Matthew Norman
The Greek referendum exposes a gaping hole at the heart of the European Union – its distinct lack of any genuine popular legitimacy

Gaping hole at the heart of the European Union

Treatment of Greece has shown up a lack of genuine legitimacy
Number of young homeless in Britain 'more than three times the official figures'

'Everything changed when I went to the hostel'

Number of young homeless people in Britain is 'more than three times the official figures'
Compton Cricket Club

Compton Cricket Club

Portraits of LA cricketers from notorious suburb to be displayed in London
London now the global money-laundering centre for the drug trade, says crime expert

Wlecome to London, drug money-laundering centre for the world

'Mexico is its heart and London is its head'
The Buddhist temple minutes from Centre Court that helps a winner keep on winning

The Buddhist temple minutes from Centre Court

It helps a winner keep on winning
Is this the future of flying: battery-powered planes made of plastic, and without flight decks?

Is this the future of flying?

Battery-powered planes made of plastic, and without flight decks
Isis are barbarians – but the Caliphate is a dream at the heart of all Muslim traditions

Isis are barbarians

but the Caliphate is an ancient Muslim ideal
The Brink's-Mat curse strikes again: three tons of stolen gold that brought only grief

Curse of Brink's Mat strikes again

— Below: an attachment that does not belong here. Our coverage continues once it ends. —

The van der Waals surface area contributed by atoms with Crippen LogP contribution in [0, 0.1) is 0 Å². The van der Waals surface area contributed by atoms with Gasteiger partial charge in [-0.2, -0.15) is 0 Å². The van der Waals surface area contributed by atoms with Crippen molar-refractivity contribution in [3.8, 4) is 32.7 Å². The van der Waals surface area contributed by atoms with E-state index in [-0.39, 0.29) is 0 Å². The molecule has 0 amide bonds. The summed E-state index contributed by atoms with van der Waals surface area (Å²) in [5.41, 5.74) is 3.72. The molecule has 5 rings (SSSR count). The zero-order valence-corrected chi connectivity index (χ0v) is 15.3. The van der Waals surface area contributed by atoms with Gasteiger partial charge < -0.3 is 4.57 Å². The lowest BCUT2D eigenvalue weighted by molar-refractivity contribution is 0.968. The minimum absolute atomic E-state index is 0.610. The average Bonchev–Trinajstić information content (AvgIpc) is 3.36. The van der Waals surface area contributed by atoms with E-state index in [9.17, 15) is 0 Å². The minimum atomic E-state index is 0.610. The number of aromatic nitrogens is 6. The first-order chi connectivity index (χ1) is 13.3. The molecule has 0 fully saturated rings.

Death of John 'Goldfinger' Palmer the latest killing related to 1983 heist
Greece debt crisis: 'The ministers talk to us about miracles' – why Greeks are cynical ahead of the bailout referendum

'The ministers talk to us about miracles'

Why Greeks are cynical ahead of the bailout referendum
Call of the wild: How science is learning to decode the way animals communicate

Call of the wild

How science is learning to decode the way animals communicate
Greece debt crisis: What happened to democracy when it’s a case of 'Vote Yes or else'?

'The economic collapse has happened. What is at risk now is democracy...'

If it doesn’t work in Europe, how is it supposed to work in India or the Middle East, asks Robert Fisk
The science of swearing: What lies behind the use of four-letter words?

The science of swearing

What lies behind the use of four-letter words?
The Real Stories of Migrant Britain: Clive fled from Zimbabwe - now it won't have him back

The Real Stories of Migrant Britain

Clive fled from Zimbabwe - now it won’t have him back
Africa on the menu: Three foodie friends want to popularise dishes from the continent

Africa on the menu

Three foodie friends want to popularise dishes from the hot new continent
Donna Karan is stepping down after 30 years - so who will fill the DKNY creator's boots?

Who will fill Donna Karan's boots?

The designer is stepping down as Chief Designer of DKNY after 30 years. Alexander Fury looks back at the career of 'America's Chanel'